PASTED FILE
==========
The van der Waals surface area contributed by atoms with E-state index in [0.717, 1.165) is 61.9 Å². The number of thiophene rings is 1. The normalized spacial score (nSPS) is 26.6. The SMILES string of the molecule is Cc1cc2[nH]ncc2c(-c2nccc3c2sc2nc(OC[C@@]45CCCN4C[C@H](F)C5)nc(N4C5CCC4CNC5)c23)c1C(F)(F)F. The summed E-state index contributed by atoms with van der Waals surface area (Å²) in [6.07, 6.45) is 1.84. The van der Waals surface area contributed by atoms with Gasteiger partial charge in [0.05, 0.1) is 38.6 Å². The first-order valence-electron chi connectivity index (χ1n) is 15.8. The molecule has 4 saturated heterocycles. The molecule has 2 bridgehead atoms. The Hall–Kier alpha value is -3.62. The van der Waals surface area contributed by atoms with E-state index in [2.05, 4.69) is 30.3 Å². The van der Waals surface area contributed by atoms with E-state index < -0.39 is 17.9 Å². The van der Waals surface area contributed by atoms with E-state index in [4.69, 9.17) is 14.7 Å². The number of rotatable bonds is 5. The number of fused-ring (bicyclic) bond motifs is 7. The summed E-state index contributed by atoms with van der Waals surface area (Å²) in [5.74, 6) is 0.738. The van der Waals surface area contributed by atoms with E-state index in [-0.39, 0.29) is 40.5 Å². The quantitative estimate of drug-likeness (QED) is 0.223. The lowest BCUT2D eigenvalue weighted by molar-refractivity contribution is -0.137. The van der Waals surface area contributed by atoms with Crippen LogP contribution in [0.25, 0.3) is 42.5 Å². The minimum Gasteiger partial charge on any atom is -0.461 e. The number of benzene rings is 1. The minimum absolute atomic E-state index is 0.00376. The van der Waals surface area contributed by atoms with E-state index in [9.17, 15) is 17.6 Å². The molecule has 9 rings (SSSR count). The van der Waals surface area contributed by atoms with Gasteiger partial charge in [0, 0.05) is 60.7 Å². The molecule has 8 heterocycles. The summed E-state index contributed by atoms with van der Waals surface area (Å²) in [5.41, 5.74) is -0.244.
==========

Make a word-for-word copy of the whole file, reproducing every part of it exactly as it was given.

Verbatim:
The van der Waals surface area contributed by atoms with E-state index in [0.717, 1.165) is 61.9 Å². The number of thiophene rings is 1. The normalized spacial score (nSPS) is 26.6. The SMILES string of the molecule is Cc1cc2[nH]ncc2c(-c2nccc3c2sc2nc(OC[C@@]45CCCN4C[C@H](F)C5)nc(N4C5CCC4CNC5)c23)c1C(F)(F)F. The summed E-state index contributed by atoms with van der Waals surface area (Å²) in [6.07, 6.45) is 1.84. The van der Waals surface area contributed by atoms with Gasteiger partial charge in [0.05, 0.1) is 38.6 Å². The first-order valence-electron chi connectivity index (χ1n) is 15.8. The molecule has 4 saturated heterocycles. The molecule has 2 bridgehead atoms. The Hall–Kier alpha value is -3.62. The van der Waals surface area contributed by atoms with E-state index in [2.05, 4.69) is 30.3 Å². The van der Waals surface area contributed by atoms with E-state index < -0.39 is 17.9 Å². The van der Waals surface area contributed by atoms with E-state index in [4.69, 9.17) is 14.7 Å². The number of rotatable bonds is 5. The number of fused-ring (bicyclic) bond motifs is 7. The summed E-state index contributed by atoms with van der Waals surface area (Å²) in [5.74, 6) is 0.738. The van der Waals surface area contributed by atoms with E-state index in [-0.39, 0.29) is 40.5 Å². The quantitative estimate of drug-likeness (QED) is 0.223. The lowest BCUT2D eigenvalue weighted by molar-refractivity contribution is -0.137. The van der Waals surface area contributed by atoms with Crippen LogP contribution in [0.25, 0.3) is 42.5 Å². The minimum Gasteiger partial charge on any atom is -0.461 e. The number of benzene rings is 1. The minimum absolute atomic E-state index is 0.00376. The van der Waals surface area contributed by atoms with E-state index in [9.17, 15) is 17.6 Å². The molecule has 9 rings (SSSR count). The van der Waals surface area contributed by atoms with Gasteiger partial charge in [0, 0.05) is 60.7 Å². The molecule has 8 heterocycles. The summed E-state index contributed by atoms with van der Waals surface area (Å²) in [5.41, 5.74) is -0.244.